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Understanding how warm color frames emotion

From: The Art of Color Correction: Color Grading for Locations and Times of Day

Video: Understanding how warm color frames emotion

We have a very positive emotional reaction to warm colors. They remind us of literal warmth, such as basking in the warm sunshine or sitting in front of a warm fire. The yellow and the orange light that the sun and the fires give off reminds us of their physical warming properties. We also associate warm colors with relaxing and even romantic feelings. For example, in this case, a candlelit dinner. We can enhance the effect of candlelight and help suggest more warmth and more romance in an image very easily with a Three-Way Color Corrector.

Understanding how warm color frames emotion

We have a very positive emotional reaction to warm colors. They remind us of literal warmth, such as basking in the warm sunshine or sitting in front of a warm fire. The yellow and the orange light that the sun and the fires give off reminds us of their physical warming properties. We also associate warm colors with relaxing and even romantic feelings. For example, in this case, a candlelit dinner. We can enhance the effect of candlelight and help suggest more warmth and more romance in an image very easily with a Three-Way Color Corrector.

I'm using the warm sequence, and I've applied Looks to this first clip, let's open the Looks builder. I can drag on from the subject area as (INAUDIBLE) Color Corrector, and because most of the changes to light that is given off by a light source happen in the brightest areas, I can push the highlights towards a warmer color. And I'm warming up the scene. I can then enhance the mood by moving the mid-tones towards a warmer color as well.

And here's the before and after. Our reactions to these sorts of colors on screen are much more positive. We can also enhance the mood by simulating some of the properties of light. So we could throw on a small bit of diffusion into the shot, and something that is targeting just the highlights, so I've got the highlights only set to 100% here. Here's the before and after, and we can then push those defused highlights towards a warmer color too. This helps set a positive mood that we've introduced with the warmer colors and the highlights.

We could do the same thing with natural light as well. I'll just hit Finished here, and I'll jump to the second clip, and open Looks on that clip. Here we can push the outside lighting from a slightly white or bluish tinge towards yellow using the highlight. And this already has the effect of increasing our positive vibe towards this mood. It also changes the weather. It's also suggesting that the sun is out, outside the window. Let's enhance this mood even more by pushing the mid-tones towards that same color.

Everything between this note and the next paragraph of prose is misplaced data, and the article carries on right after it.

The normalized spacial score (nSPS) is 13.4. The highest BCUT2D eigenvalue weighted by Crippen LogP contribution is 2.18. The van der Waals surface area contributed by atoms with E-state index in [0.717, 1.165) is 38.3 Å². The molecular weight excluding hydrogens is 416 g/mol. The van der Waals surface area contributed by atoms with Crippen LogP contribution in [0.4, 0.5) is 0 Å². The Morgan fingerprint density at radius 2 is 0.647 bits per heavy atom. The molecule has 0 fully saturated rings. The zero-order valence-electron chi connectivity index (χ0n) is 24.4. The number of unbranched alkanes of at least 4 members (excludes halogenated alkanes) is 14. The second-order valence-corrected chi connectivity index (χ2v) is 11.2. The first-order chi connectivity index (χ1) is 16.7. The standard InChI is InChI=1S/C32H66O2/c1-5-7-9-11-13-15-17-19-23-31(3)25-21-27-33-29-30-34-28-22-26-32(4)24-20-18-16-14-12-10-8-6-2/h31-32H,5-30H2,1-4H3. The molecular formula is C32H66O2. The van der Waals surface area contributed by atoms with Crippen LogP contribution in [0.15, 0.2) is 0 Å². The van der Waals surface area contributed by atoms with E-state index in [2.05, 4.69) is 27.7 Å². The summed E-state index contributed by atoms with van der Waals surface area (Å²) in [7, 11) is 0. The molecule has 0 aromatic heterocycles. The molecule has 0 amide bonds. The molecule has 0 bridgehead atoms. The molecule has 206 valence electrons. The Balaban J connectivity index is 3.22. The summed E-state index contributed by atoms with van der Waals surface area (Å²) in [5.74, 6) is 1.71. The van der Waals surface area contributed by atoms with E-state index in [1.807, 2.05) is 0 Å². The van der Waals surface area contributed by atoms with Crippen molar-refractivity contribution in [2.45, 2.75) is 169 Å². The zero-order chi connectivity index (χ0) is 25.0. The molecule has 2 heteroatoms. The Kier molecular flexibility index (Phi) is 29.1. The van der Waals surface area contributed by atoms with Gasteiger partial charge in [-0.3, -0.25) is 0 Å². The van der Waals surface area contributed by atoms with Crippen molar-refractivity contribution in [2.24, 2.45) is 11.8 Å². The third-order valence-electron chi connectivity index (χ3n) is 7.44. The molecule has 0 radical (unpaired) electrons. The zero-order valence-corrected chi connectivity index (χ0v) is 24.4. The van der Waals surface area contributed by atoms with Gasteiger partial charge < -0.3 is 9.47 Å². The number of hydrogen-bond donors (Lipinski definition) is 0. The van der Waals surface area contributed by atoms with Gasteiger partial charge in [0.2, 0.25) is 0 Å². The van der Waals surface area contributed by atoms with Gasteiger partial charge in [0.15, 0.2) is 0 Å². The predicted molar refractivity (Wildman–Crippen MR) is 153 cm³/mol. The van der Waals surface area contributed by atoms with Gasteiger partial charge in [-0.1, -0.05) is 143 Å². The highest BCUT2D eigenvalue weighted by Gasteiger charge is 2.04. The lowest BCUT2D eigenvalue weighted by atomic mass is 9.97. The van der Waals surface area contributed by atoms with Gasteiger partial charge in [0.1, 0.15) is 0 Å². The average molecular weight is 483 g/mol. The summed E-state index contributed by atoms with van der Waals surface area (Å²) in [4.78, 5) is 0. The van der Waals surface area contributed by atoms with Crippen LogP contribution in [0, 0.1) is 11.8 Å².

And just as a little finishing touch, let's put some diffusion in here to simulate how the sunlight might diffuse through these windows. Let's put some diffusion on there and bring down the amount of glow. Instantly with these very simple changes, we're changing the mood. You can do this either technically, to make sure it's just light the changing, to give it a warmer look. Or you can increase the mood with the mid-tones and the diffusion. Of course it depends on how you want to portray the scene. But it's interesting that these small little Color Corrections can be an extension of the emotional temperature in the room.

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  1. 4m 45s
    1. Welcome
      1m 47s
    2. Telling a story with color
      2m 10s
    3. Using the exercise files
      48s
  2. 38m 20s
    1. What different colors tell the audience
      1m 6s
    2. How our eyes see color
      5m 12s
    3. Making sure color is consistent across multiple clips in a sequence
      4m 54s
    4. Understanding the correct order to apply color correction adjustments
      7m 43s
    5. Working with Premiere Pro and the Colorista II plugin
      7m 55s
    6. Working with Premiere Pro and Magic Bullet Looks
      7m 21s
    7. Making contrast, lighting, and mood changes: A general rule of thumb
      4m 9s
  3. 25m 13s
    1. Understanding how cool color frames emotion
      7m 39s
    2. Stylizing a cold location with color grading
      3m 18s
    3. Understanding how warm color frames emotion
      3m 16s
    4. Stylizing a hot location with color grading
      4m 40s
    5. Isolating and adjusting skies
      6m 20s
  4. 28m 0s
    1. Changing the times of day with color
      50s
    2. Creating an early morning look
      5m 24s
    3. Creating a midday look
      2m 36s
    4. Creating an afternoon look
      3m 46s
    5. Creating an evening look
      2m 34s
    6. Composing a day-for-night shot
      7m 28s
    7. Creating a flashback look
      5m 22s
  5. 17m 17s
    1. Changing colors to match the mood of the story
      28s
    2. Stylizing an office scene
      2m 31s
    3. Creating a bedroom color style
      2m 20s
    4. Designing a hospital look
      3m 13s
    5. Stylizing a morgue shot
      2m 56s
    6. Coloring an interrogation scene
      5m 49s
  6. 9m 26s
    1. Separating characters from the background
      44s
    2. Creating fake depth of field in Magic Bullet Looks
      2m 51s
    3. Creating fake depth of field in Colorista II
      5m 51s
  7. 3m 6s
    1. Next steps
      3m 6s

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